THE SUV (sports utility vehicle) rivalry is just as clearly seen in the premium sector to reflect the changing tastes in general.
Mercedes-Benz is certainly not sitting still with its SUV range and customers are spoilt for choice between the ICE (internal combustion engine) and BEV (battery electric vehicle) model variants.
To keep customers wanting more, Mercedes-Benz Malaysia launched two exclusive fully imported variants in the ICE range, these being the GLC 300 4MATIC Coupe and AMG GLE 53 4MATIC+ Coupe.
Right after the launch, the media were allowed to check out what the Mercedes-Benz SUV models had to offer in a drive from the Klang Valley to Penang and back over two days.
Mercedes-Benz EQS 580 4MATIC SUV
We started with the EQS 580 4MATIC SUV, the flagship of the BEV range and the equivalent model to the GLE with sizeable body dimensions to reflect the ‘S-Class’ status.
This model has a dual-motor arrangement that delivers 544PS and 858Nm; it is said to accelerate from 0 to 100kph in 4.6 seconds and has a 210kph top speed, very impressive for an SUV weighing some 2.8 tonnes.
The EQS 580 SUV, which was launched in October, came with 94% battery power that was good for 474km and a maximum range of 498km; when fully charged, its maximum range is 615km.
Given that the distance to Penang was about 330km, we figured that the mileage range available should take us comfortably to our destination without range anxiety.
Well, our assumption was not entirely spot on as we failed to realise that like a petrol engine vehicle, road mileage or range in a BEV is also very much dependent on how one uses the accelerator pedal.
For the 200km-plus drive from the Klang Valley to Gopeng, just before Ipoh, the EQS 580 range was more than halved to 214km and less 50% battery power.
That was due to some robust driving when the highway was clear and although we tried to keep the electric power use to less than 20% as guided by the power use meter that occupied the space of the tachometer in ICE vehicles, the range was reduced much quicker than we had expected.
Apparently, we didn’t quite learn from our range anxiety lesson during the Mercedes-Benz EQC 400 drive from Kuala Lumpur to Kuantan earlier in the year.
Although we tried to use the accelerator pedal more prudently after Ipoh, the vehicle’s range was down to less than 40km (battery power was about 12%) when we arrived at Juru.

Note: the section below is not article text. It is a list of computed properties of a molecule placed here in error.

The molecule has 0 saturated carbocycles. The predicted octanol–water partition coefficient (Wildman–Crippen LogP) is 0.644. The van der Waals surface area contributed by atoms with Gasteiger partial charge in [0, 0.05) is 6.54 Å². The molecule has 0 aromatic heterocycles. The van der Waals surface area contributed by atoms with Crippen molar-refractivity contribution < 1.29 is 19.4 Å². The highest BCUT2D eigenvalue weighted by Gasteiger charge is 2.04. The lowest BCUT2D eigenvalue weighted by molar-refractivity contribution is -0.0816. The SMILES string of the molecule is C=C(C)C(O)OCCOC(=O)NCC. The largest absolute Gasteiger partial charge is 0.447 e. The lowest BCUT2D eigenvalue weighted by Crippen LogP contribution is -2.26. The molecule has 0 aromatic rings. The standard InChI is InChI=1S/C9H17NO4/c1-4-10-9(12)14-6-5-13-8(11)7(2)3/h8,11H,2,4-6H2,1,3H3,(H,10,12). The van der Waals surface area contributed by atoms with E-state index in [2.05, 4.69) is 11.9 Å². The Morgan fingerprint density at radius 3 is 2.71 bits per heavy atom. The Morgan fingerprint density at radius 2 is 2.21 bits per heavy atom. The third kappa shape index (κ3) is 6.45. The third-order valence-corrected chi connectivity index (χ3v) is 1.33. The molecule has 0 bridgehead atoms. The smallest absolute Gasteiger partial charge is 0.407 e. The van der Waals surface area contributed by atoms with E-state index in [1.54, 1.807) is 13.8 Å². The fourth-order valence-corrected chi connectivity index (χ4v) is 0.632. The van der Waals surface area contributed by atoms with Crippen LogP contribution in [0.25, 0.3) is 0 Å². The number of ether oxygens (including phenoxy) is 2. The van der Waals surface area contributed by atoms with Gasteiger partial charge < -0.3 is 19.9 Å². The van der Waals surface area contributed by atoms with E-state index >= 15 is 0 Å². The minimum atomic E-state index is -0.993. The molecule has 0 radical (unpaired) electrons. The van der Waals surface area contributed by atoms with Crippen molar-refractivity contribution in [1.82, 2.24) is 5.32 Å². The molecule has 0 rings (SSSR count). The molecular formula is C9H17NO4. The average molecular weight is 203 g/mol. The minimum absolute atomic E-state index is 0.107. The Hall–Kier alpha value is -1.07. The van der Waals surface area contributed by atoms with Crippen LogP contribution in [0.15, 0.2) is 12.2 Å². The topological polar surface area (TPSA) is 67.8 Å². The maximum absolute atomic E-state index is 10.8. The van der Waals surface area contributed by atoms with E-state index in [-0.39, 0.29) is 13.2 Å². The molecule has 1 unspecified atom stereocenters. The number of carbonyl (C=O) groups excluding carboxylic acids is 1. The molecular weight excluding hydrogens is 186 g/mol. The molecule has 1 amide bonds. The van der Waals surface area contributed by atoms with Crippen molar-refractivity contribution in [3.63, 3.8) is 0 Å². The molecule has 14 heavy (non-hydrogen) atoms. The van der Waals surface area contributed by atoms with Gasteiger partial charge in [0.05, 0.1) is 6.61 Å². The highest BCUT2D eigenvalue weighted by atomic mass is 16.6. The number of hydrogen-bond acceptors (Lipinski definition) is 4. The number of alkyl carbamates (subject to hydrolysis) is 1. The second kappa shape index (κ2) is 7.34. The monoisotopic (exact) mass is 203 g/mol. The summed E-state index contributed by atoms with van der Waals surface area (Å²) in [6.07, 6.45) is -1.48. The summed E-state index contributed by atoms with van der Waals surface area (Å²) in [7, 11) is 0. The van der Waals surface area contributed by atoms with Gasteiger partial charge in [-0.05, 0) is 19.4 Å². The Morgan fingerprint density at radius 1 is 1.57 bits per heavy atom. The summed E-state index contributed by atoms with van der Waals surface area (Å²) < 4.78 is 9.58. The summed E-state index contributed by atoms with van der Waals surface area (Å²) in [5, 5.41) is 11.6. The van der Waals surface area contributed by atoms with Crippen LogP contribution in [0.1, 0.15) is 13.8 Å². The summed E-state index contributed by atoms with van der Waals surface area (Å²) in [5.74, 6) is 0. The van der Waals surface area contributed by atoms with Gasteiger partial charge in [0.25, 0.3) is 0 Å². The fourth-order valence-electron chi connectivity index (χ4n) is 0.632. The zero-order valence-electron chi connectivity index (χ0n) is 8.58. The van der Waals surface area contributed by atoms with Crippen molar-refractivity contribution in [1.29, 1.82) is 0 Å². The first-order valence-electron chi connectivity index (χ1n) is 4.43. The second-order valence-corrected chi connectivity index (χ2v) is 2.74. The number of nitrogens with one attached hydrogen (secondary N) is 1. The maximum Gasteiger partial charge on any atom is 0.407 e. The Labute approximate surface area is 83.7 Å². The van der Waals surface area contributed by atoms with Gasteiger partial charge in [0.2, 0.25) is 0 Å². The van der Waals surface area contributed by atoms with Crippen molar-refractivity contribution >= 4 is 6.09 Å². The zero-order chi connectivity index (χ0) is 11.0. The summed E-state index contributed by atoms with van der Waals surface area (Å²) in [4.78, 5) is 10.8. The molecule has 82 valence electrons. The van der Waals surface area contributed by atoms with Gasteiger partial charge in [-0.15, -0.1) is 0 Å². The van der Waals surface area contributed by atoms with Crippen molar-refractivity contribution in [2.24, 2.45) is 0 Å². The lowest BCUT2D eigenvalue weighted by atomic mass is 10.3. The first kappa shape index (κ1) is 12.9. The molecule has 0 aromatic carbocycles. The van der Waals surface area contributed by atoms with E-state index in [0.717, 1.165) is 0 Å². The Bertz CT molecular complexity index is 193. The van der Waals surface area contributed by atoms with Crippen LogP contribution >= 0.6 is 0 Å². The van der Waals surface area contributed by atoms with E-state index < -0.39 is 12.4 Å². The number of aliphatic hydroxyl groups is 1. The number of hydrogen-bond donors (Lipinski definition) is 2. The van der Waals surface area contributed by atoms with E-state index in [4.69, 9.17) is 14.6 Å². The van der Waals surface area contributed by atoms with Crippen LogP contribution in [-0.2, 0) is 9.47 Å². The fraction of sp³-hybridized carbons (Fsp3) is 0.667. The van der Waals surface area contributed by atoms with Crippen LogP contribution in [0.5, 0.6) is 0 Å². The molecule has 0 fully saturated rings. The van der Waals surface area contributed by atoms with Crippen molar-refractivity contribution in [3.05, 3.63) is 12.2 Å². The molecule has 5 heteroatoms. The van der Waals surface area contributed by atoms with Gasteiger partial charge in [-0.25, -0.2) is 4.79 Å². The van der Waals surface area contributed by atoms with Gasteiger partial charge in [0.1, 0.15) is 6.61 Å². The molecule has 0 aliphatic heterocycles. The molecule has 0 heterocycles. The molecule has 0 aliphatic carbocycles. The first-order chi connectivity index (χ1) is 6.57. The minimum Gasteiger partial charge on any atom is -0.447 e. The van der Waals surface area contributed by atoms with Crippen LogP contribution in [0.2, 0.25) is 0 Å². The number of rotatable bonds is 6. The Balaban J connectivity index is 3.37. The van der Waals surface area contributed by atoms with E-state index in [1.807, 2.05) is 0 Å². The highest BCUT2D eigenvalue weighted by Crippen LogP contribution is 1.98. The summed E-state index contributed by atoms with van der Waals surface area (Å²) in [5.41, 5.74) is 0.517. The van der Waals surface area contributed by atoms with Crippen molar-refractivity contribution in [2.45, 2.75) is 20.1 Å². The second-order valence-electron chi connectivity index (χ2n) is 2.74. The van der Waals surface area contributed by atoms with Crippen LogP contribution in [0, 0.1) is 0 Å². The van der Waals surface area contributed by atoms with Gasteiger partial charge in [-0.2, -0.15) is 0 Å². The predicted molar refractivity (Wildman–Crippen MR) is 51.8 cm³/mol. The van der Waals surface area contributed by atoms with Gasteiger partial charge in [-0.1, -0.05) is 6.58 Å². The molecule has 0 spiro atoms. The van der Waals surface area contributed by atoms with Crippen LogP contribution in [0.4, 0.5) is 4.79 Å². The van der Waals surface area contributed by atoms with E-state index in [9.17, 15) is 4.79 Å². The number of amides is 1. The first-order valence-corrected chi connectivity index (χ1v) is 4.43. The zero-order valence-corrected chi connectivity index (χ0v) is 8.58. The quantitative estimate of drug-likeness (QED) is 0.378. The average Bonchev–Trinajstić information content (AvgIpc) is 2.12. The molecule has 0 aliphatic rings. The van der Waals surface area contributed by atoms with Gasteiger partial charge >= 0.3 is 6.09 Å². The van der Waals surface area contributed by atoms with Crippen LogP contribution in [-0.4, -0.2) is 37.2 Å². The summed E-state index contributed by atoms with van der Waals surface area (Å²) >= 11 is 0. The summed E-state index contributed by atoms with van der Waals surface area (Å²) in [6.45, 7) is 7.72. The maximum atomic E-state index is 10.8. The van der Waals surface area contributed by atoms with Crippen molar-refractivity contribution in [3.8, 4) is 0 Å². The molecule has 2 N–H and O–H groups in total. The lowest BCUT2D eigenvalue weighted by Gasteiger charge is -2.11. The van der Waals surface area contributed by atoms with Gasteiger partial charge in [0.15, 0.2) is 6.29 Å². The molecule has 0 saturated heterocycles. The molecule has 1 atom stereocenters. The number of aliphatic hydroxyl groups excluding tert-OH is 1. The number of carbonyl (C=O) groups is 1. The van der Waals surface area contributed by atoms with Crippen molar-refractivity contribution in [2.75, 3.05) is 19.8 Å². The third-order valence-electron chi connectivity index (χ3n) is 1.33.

We had another 20km to go to our final destination but it was peak hour traffic then at 5pm.
We weren’t sure if the remaining range would suffice with us crawling along in heavy traffic and decided to stop for a quick charge at the Petronas Juru Layby.
Travel comfort, from the driver and front passenger’s perspective, was good as expected given the Airmatic air suspension system with continuously adjustable damping and 22-inch wheels and tyres.
The EQS 580 SUV has three dashboard screens; a 12.4-inch digital instrument panel for the driver, a 17-7-inch central display and a 12.4-inch panel for the front passenger.
A head-up display comes standard but the big high-definition MBUX Hyperscreen instrument panel could be pretty distracting as we drove along.
As the flagship of the EQS range, the seven-seater EQS 580 goes for RM699,888 on the road without insurance.
Mercedes-Benz GLC 300
The return drive for the following day was done in a Mercedes-Benz GLC 300 that was locally assembled from September onwards.
This is the second-generation model that is 60mm longer than the previous model and sits on a longer wheelbase of 2,888mm.
It is powered by a 2.0-litre turbocharged petrol engine that delivers 258PS and 400Nm of torque between 2,000 and 3,200rpm.
It is a mild hybrid with an integrated starter-generator (ISG) that provides a boost of 23PS and 200Nm of torque.
The transmission is a 9G-Tronic nine-speed automatic transmission and a 4Matic all-wheel drive system is standard.
The GLC 300 accelerates to 100kph in 6.2 seconds while its top speed is better than the EQS 580 SUV at 240kph.
Although the GLC 300 is one segment lower, the comparison is more on the power system than the vehicle itself.
With a full tank, the GLC 300 could provide a mileage of above 550km which we believe would take us back to Klang Valley comfortably.
Its acceleration might lack slightly against the EQS 580 SUV that had 858Nm kicking in strongly each time we hit the accelerator pedal.
But once the GLC 300’s turbo kicked in along with the mild hybrid input, we could get going quickly too for a robust drive.
Moreover, we enjoyed a dry run; there was no rain along the way unlike the day earlier with the EQS 580 when the Ipoh-Penang section was soaking wet most of the way.
We did have our fair share of traffic snarls both ways as well as clear roads to open up as and when possible.
With the GLC 300, we were impressed with its reasonably frugal ways despite the robust runs as the engine speed was usually below 2,500rpm, even at a gallop, due to the nine-speed automatic transmission.
We ended our drive with the level at half tank, good for more than 200km.
Sure, the level of ride comfort and noise level was not as refined nor as cushy as the EQS 580 SUV but few would have a bone to pick with the GLC 300 in these areas.
At RM378,888 on the road without insurance, the GLC 300 would easily hold its own as a Mercedes-Benz mid-range SUV or you could pay almost half a million ringgit for the Coupe variant.
A brief ride in the GLC 300 Coupe in Penang revealed little differences with the GLC 300, except that the rear passengers’ heads almost touched the roof (we are 165cm tall, so taller passengers might just find the sharply sloping coupe roof towards the rear to be a tad too low for comfort).